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Full-Text Articles in Health Law and Policy

Changing The Paradigm Of Advance Directives To Avoid Prolonged Dementia, Norman L. Cantor Apr 2017

Changing The Paradigm Of Advance Directives To Avoid Prolonged Dementia, Norman L. Cantor

Norman Cantor

For some people, the specter of being mired in progressively degenerative dementia is an intolerably degrading prospect. One avoidance tactic is to take steps to end one's existence while still competent. That risks a premature demise while still enjoying a tolerable lifestyle. The question arises whether an alternative tactic -- an advance directive declining all life-sustaining intervention once a certain point of debilitation is reached -- might be preferable. This article describes the legal and moral foundation for an advance directive declining even simplistic interventions at a relatively early stage of decline. My own model directive is included.


Can Dna Be Speech?, Jorge R. Roig Dec 2015

Can Dna Be Speech?, Jorge R. Roig

Jorge R Roig

DNA is generally regarded as the basic building block of life itself. In the most fundamental sense, DNA is nothing more than a chemical compound, albeit a very complex and peculiar one. DNA is an information-carrying molecule. The specific sequence of base pairs contained in a DNA molecule carries with it genetic information, and encodes for the creation of particular proteins. When taken as a whole, the DNA contained in a single human cell is a complete blueprint and instruction manual for the creation of that human being.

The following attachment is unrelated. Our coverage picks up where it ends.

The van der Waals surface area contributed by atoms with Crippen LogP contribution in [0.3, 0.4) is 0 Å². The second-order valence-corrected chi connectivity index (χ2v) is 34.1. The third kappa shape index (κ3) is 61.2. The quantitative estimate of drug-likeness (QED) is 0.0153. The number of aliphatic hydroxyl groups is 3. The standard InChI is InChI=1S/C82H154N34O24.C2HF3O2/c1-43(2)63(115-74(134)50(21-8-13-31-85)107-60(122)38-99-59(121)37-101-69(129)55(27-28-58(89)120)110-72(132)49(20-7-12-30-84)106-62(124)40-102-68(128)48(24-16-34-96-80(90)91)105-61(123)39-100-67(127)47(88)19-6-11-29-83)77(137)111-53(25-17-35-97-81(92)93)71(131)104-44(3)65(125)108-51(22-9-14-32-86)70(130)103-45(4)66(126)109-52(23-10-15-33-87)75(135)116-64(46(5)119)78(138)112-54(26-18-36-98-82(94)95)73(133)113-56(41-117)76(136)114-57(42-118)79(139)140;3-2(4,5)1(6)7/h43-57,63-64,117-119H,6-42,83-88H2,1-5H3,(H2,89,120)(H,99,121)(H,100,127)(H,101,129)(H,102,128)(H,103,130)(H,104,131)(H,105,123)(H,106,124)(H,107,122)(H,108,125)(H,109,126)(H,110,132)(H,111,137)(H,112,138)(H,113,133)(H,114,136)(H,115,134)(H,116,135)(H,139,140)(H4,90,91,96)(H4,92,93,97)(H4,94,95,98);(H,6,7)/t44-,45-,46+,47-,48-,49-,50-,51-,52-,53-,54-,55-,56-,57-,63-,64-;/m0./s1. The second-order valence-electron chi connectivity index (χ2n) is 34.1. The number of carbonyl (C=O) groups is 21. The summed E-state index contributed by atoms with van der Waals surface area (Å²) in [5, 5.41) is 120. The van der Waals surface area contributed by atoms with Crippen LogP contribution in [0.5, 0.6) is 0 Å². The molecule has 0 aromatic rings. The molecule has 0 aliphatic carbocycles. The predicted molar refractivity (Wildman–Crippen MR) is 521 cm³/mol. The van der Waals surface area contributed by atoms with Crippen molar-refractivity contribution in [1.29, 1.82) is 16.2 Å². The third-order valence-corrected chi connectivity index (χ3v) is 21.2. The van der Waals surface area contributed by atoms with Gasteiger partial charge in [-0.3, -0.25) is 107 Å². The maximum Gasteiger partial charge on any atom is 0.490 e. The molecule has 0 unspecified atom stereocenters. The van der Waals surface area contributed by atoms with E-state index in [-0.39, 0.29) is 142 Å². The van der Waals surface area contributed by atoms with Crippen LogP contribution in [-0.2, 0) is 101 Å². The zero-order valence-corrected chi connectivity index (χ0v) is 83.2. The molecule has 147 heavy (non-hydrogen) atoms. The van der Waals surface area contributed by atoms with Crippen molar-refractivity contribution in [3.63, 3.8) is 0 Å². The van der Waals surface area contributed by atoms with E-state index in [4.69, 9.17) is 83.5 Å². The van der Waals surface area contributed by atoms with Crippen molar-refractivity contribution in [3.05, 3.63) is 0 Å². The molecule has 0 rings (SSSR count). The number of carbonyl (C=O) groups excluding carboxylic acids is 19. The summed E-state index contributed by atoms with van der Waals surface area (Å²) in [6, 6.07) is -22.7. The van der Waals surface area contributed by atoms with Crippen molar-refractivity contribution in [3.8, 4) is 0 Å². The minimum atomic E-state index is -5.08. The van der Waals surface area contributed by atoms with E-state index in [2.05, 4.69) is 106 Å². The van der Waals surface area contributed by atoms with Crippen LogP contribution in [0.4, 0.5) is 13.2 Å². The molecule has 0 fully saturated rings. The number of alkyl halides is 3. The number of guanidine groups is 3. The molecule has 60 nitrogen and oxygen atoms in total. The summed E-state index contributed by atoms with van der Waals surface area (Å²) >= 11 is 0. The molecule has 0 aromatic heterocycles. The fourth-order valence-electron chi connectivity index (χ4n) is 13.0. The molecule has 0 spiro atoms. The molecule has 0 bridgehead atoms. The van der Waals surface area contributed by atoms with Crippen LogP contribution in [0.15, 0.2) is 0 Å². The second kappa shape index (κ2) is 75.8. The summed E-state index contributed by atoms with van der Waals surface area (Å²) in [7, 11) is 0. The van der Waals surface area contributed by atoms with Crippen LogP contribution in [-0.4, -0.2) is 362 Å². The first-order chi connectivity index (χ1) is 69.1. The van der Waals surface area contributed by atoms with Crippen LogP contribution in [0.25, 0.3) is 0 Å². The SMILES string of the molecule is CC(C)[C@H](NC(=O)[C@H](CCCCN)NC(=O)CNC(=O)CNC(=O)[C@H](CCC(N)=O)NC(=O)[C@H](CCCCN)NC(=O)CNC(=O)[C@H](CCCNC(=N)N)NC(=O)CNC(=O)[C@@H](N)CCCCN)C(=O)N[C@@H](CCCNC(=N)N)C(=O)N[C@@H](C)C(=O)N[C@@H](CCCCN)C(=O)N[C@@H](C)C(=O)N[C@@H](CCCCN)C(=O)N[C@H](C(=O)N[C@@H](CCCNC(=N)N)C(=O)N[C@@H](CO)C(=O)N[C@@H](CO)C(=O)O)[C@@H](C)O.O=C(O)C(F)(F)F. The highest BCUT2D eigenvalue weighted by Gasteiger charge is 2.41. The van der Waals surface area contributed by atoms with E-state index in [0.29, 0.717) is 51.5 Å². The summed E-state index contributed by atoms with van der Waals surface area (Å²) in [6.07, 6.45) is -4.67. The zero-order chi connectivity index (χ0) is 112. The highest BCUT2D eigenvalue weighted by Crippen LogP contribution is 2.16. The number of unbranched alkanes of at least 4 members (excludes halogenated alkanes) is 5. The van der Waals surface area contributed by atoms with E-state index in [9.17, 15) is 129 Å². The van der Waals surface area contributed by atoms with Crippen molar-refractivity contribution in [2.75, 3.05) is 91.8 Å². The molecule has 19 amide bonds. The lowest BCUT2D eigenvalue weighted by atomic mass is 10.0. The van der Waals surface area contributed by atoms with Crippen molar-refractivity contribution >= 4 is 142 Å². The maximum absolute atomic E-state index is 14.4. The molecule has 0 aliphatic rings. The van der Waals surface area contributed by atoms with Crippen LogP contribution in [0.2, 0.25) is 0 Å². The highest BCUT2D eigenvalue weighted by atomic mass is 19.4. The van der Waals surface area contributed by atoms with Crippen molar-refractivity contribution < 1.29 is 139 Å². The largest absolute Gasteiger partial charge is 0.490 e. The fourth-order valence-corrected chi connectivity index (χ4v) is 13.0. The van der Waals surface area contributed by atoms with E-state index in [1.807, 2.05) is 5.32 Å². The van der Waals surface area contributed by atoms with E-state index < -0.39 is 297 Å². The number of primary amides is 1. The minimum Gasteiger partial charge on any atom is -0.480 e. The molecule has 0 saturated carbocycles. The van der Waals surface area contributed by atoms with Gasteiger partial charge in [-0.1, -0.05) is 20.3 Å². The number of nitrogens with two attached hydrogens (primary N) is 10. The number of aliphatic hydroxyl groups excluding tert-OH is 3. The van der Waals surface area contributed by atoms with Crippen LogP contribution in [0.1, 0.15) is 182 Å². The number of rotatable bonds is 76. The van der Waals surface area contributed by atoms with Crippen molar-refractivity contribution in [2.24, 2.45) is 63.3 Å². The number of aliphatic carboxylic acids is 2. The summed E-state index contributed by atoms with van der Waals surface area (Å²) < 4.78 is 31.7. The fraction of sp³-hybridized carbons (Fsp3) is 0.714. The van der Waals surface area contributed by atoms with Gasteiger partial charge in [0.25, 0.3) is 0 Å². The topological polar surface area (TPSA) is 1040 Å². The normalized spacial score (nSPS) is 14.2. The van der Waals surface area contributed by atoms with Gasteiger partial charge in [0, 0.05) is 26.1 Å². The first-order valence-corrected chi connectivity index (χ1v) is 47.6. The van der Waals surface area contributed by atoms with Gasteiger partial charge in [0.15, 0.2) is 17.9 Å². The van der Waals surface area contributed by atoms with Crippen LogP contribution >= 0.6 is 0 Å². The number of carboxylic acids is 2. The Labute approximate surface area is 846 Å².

In this article we discuss myriad current and developing ways in which ...


The Treatment For Malpractice – Physician, Enhance Thyself: The Impact Of Neuroenhancements For Medical Malpractice, Harvey L. Fiser Aug 2015

The Treatment For Malpractice – Physician, Enhance Thyself: The Impact Of Neuroenhancements For Medical Malpractice, Harvey L. Fiser

Harvey L. Fiser

Coming to a hospital near you, the medically enhanced doctor - a doctor who thinks faster, is better with short and long term memory, is calmer during surgery, can work double shifts with little cognitive fatigue, and one day may have the memories of years of experience without actually having had them. With the expanded use of cognitive enhancing pharmaceuticals such as Adderall, Provigil, and more on the way, we are already seeing changes in education and the corporate world. From reaching a “normal” status for a person with an ADHD diagnosis to creating the “supernormal” employee with cognitive enhancers, neurointerventions ...


The Treatment For Malpractice – Physician, Enhance Thyself: The Impact Of Neuroenhancements For Medical Malpractice, Harvey L. Fiser Aug 2015

The Treatment For Malpractice – Physician, Enhance Thyself: The Impact Of Neuroenhancements For Medical Malpractice, Harvey L. Fiser

Harvey L. Fiser

No abstract provided.


Human Dignity As A Normative Standard Or As A Value In Global Health Care Decisionmaking?, George P. Smith Mar 2015

Human Dignity As A Normative Standard Or As A Value In Global Health Care Decisionmaking?, George P. Smith

George P Smith

Abstract

Dignity is seen commonly as an ethical obligation owed to human persons. The dimensions of this obligation, in today’s post secular society, are—however—subject to wide discussion and debate; for, the term, human dignity, and its preservation, defies universal agreement. Yet its preservation, together with the prevention of indignity, is a guiding principle or at least a vector of force in a wide range of issues ranging from embryo research and assisted reproduction to biomedical enhancement, and the care of the disable and to the dying. In clinical medicine, safeguarding the dignity of the patient is a ...